338 F2d 187 United States v. Lewis
338 F.2d 187
UNITED STATES of America, Plaintiff and Appellee,
Kathryn LEWIS and Garland Lewis, Defendants and Appellants.
United States Court of Appeals Sixth Circuit.
November 16, 1964.
James E. Frazer, Detroit, Mich., for appellants, Frazer & Popkin, Detroit, Mich., on the brief.
Barton W. Morris, Asst. U. S. Atty., Detroit Mich., for appellee, Lawrence Gubow, U. S. Atty., Detroit, Mich., on the brief.
Before WEICK, Chief Judge, O'SULLIVAN, Circuit Judge, and PRETTYMAN, Senior Circuit Judge.*
In supplementary proceedings in aid of execution to collect a judgment rendered in the District Court in favor of the Government against W. J. Lutes Import & Export, Inc. on which there was a balance due of about $42,000, a Receiver was appointed who was directed to take necessary steps to acquire possession of and title to the assets of the judgment debtor. In the original action in which the judgment was obtained, the Receiver filed a complaint against Kathryn Lewis and Garland Lewis alleging that Kathryn Lewis, an officer and principal employee of the corporation, had induced the corporation to execute and deliver to her and her husband, Garland Lewis, an invalid chattel mortgage on its property without consideration and for the purpose of defeating the rights of its creditors; that she and her husband caused said mortgage to be foreclosed in the state court and at foreclosure sale she purchased property worth $9,440.02 for $500.00. The Receiver prayed that the mortgage be declared void, or in the alternative, as authorized by Michigan Statute Annotated Ch. 261 § 26.977(4), Comp.Laws 1948, § 566.404, the fair cash value of the mortgaged property be adjudged as $9,440.02; that the interest of the mortgagees be determined to be fully satisfied and that judgment be entered against the Lewises for $2,742.70, the difference between the amount of their claim and the fair cash value of the property.
The District Judge tried the case on its merits and adopted findings of fact and conclusions of law. He granted the alternative relief prayed for which resulted in the satisfaction of the deficiency judgment and a judgment against the Lewises for $2,742.70.
In this appeal, defendants contend:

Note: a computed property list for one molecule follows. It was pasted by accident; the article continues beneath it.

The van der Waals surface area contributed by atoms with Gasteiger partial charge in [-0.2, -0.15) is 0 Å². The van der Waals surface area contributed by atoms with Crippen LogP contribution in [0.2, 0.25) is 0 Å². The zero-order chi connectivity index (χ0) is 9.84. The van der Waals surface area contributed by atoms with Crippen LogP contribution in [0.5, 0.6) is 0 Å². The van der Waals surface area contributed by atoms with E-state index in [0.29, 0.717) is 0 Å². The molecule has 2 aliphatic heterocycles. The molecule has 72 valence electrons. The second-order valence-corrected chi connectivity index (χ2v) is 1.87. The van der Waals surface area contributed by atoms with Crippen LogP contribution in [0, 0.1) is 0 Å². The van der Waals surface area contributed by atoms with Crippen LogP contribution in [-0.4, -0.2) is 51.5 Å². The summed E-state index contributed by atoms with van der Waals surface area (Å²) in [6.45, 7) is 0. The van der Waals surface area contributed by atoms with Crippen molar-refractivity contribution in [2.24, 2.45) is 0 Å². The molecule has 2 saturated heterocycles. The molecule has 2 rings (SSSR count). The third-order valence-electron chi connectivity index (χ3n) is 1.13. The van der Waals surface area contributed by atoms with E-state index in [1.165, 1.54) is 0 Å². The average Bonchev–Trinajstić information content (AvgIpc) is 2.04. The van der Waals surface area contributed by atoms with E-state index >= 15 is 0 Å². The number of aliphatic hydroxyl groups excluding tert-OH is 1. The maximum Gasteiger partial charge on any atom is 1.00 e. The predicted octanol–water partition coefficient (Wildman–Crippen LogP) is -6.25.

(1) The Receiver had no right to collaterally attack the judgment of the state court.
(2) The Receiver was not authorized to file the suit.
(3) The rights of third parties could not be determined in supplementary proceedings.
(4) The District Court lacked jurisdiction.
(5) The Receiver did not prove his claim by a preponderance of the evidence.
(6) The Michigan statutes were available only to the mortgagor and not to its creditors.
The Receiver was not a party to the foreclosure proceeding in the state court. That court did not undertake to decide the issues involved here, namely, the application of Mich.Stat.Ann. Ch. 261 § 26.977(4). The District Court did not invalidate the mortgage or collaterally attack the judgment of the state court. It merely followed the procedures authorized by the Michigan statute which resulted in the satisfaction of the judgment. The statute did not require the procedures to be invoked in the foreclosure action although they might have been taken there.
The Michigan statute "is a remedial statute designed to give protection against inequitable deficiency judgments." American National Bank of Kalamazoo v. Administrator of Veterans' Affairs, 328 Mich. 201, 206, 43 N.W.2d 328, 331 (1950). While the mortgagor might take advantage of the provisions of the statute, it is clear that his interest, being equitable in nature, can be reached by a creditors bill. 21 C.J.S. Creditors' Suits § 19 p. 1068 (1940).
The District Court had original jurisdiction of the action by the Government. 28 U.S.C. § 1345; 40 U.S.C. § 489.
Statutory authority existed for the appointment of the Receiver. 28 U.S.C. § 754. It was not necessary in the Government's action or in the supplementary proceedings that diversity of citizenship or the statutory amount exist. White v. Ewing, 159 U.S. 36, 15 S.Ct. 1018, 40 L.Ed. 67 (1894).
The claim that the Receiver had no authority to file the complaint is without merit. The Receiver's complaint was filed and enforced in the court that appointed him.
The Lewises were served with summons on the Receiver's complaint and the trial was plenary and not summary in nature.
The District Judge discredited the testimony of Mrs. Lewis. While the evidence introduced by the parties on the subject of the chattel property could be hardly termed noteworthy for its clarity, we cannot say that the findings of fact of the District Judge are clearly erroneous.
Sitting by designation from the U.S. Court of Appeals, District of Columbia Circuit